Being grounded in the present gives us the chance to discern what’s actually happening around us and within us in the moment. Rather than being caught up in the replay of the old experience, we begin to have just enough space to watch it from the stance of an observer. In the here and now, we can start to discern actual threat from remembered threat and begin to trust ourselves and our environment.

This, too, is presence.

Bringing back a sense of presence and living in the present moment are the first steps in reclaiming power and healing from something tragic.

Yoga’s promise is to reintegrate our inner relationship. By feeling sensations in the body, by calming and deepening the breath, we can become grounded in the here and now, and restore harmony and mobility to a troubled mind-body relationship.


Child’s pose :: Antelope Valley poppy preserve

Yoga As Re-Orientation to the Present

The field of neuroscience has opened the doorway to understanding the nervous system and its reactions to trauma. (Read more about the nervous system in the previous article on this topic). Research shows that the part of the brain associated with speech, and the ability to translate thoughts and feelings into words (Broca’s area) goes dormant under extreme duress.

While much of talk therapy is built on the ability to describe feelings and experiences, trauma survivors may literally be unable to find the words to express what they feel.

Through yoga, though, we can begin to reorient back into our bodies and into current time. Yoga asana gives us the chance to feel what’s happening in our bodies in the present moment, and also helps us describe and give words to our experiences.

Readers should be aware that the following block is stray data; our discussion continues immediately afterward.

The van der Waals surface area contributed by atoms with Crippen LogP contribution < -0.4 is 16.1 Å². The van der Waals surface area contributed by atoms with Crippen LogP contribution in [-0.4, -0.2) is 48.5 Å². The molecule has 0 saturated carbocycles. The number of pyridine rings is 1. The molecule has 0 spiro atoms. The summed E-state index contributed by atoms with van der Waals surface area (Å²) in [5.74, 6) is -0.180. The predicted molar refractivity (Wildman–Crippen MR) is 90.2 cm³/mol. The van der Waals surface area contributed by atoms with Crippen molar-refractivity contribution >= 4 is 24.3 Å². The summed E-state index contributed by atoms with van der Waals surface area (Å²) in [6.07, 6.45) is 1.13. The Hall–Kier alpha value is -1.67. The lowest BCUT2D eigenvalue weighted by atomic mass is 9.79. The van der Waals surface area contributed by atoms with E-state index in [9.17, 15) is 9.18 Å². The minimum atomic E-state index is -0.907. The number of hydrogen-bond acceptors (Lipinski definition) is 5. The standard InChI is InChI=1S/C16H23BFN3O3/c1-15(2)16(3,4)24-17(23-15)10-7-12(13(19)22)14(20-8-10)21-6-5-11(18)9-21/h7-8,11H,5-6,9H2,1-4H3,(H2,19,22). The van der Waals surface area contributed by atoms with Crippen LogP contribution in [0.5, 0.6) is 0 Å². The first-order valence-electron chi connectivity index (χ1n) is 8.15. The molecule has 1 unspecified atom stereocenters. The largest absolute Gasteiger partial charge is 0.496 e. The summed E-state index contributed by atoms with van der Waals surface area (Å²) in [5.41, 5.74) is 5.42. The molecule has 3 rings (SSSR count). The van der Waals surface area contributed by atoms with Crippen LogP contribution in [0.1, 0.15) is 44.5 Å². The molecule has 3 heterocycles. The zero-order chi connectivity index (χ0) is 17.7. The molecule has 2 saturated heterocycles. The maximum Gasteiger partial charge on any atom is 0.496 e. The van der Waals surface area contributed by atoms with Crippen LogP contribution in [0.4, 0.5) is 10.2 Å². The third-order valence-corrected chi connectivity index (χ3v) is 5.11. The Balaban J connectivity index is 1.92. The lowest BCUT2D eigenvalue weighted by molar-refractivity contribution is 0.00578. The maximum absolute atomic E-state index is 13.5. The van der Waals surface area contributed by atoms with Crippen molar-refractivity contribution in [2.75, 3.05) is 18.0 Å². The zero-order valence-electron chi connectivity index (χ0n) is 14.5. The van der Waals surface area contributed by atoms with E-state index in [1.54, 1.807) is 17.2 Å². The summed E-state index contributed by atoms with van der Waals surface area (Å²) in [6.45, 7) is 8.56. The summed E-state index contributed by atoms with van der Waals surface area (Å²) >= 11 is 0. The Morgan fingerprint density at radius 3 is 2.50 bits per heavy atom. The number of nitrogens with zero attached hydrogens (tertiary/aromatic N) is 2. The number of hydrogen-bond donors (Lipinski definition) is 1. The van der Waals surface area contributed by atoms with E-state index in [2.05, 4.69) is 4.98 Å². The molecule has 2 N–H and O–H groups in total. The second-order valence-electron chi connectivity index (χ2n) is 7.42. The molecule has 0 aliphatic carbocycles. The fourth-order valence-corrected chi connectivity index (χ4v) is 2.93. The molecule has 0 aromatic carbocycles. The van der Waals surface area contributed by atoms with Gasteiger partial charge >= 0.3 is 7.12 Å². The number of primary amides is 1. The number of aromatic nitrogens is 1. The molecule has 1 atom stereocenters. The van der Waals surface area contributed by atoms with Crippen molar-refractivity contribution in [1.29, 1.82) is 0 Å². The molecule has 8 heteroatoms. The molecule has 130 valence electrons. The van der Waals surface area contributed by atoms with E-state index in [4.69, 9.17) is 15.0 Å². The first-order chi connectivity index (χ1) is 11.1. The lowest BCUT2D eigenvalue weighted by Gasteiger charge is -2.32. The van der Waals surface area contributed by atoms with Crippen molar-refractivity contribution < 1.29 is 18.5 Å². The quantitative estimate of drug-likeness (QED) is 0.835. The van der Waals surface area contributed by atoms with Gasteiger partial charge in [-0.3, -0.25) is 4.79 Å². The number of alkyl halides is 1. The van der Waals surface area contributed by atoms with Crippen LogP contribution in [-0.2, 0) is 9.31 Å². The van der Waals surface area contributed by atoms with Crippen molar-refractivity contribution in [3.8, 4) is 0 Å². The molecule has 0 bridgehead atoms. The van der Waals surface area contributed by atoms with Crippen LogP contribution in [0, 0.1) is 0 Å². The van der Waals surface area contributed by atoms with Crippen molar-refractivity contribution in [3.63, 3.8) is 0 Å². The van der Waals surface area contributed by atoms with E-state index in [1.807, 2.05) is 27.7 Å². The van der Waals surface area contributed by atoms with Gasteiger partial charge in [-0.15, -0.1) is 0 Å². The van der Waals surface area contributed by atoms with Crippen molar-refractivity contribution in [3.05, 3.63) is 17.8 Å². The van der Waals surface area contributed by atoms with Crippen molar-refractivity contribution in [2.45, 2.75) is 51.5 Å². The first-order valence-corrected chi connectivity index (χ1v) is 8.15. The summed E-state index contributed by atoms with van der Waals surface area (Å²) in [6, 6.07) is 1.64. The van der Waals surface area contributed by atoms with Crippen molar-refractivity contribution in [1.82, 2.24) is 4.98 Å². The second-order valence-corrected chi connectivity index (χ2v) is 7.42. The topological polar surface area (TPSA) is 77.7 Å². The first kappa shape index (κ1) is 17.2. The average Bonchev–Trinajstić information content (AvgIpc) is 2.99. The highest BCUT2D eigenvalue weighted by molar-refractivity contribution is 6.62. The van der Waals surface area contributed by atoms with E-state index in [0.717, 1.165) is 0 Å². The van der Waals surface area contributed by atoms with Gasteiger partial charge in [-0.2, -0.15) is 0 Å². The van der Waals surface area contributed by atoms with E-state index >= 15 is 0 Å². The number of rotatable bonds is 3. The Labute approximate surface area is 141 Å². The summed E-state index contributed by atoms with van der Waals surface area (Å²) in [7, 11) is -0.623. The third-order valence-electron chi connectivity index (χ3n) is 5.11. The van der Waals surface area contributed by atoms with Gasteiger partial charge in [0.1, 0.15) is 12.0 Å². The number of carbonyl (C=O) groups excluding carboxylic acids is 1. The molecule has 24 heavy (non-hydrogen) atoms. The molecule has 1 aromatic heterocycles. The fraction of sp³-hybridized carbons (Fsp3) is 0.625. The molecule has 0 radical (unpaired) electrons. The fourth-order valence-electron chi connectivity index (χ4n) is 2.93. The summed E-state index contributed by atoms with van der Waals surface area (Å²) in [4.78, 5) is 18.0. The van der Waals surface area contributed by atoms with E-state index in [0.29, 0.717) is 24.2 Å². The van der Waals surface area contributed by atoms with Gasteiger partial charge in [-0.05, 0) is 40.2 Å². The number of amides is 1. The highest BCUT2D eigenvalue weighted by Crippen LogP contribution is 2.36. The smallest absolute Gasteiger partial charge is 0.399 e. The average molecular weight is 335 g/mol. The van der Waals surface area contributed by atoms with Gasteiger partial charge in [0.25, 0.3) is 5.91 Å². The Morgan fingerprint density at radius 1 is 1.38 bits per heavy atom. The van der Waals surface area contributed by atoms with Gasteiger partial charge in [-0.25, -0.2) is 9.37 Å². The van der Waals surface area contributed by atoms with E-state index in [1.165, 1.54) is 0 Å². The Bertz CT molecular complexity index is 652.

Grounded in the Present

Anytime anxiety arises or you feel unplugged, disconnected, shut down or trapped in a past memory, practice becoming grounded in the present. Literally, feel the ground (or whatever surface is) beneath you and release down into it. Then notice what is in the field of space around you. This, incidentally, is the first principle of alignment in any yoga posture.

Part One:

  • Find a safe place and come into Child’s pose (you can do this as pictured above, or lie on your back and hug your knees to your chest).
  • Separate your knees wide enough to allow your belly to relax down, but not so wide that your torso feels unsupported.
  • Relax your head and face, perhaps resting your forehead on the ground, and either soften or close your eyes.
  • Turn your awareness to the places where your body is making contact with the floor underneath or behind you.
  • Observe the pressure there; it may help to move around a bit to do so.
  • Do what you can to release your weight down into your foundation.

Part Two:

  • Now that you feel your body in the present moment, sit up and softly open your eyes.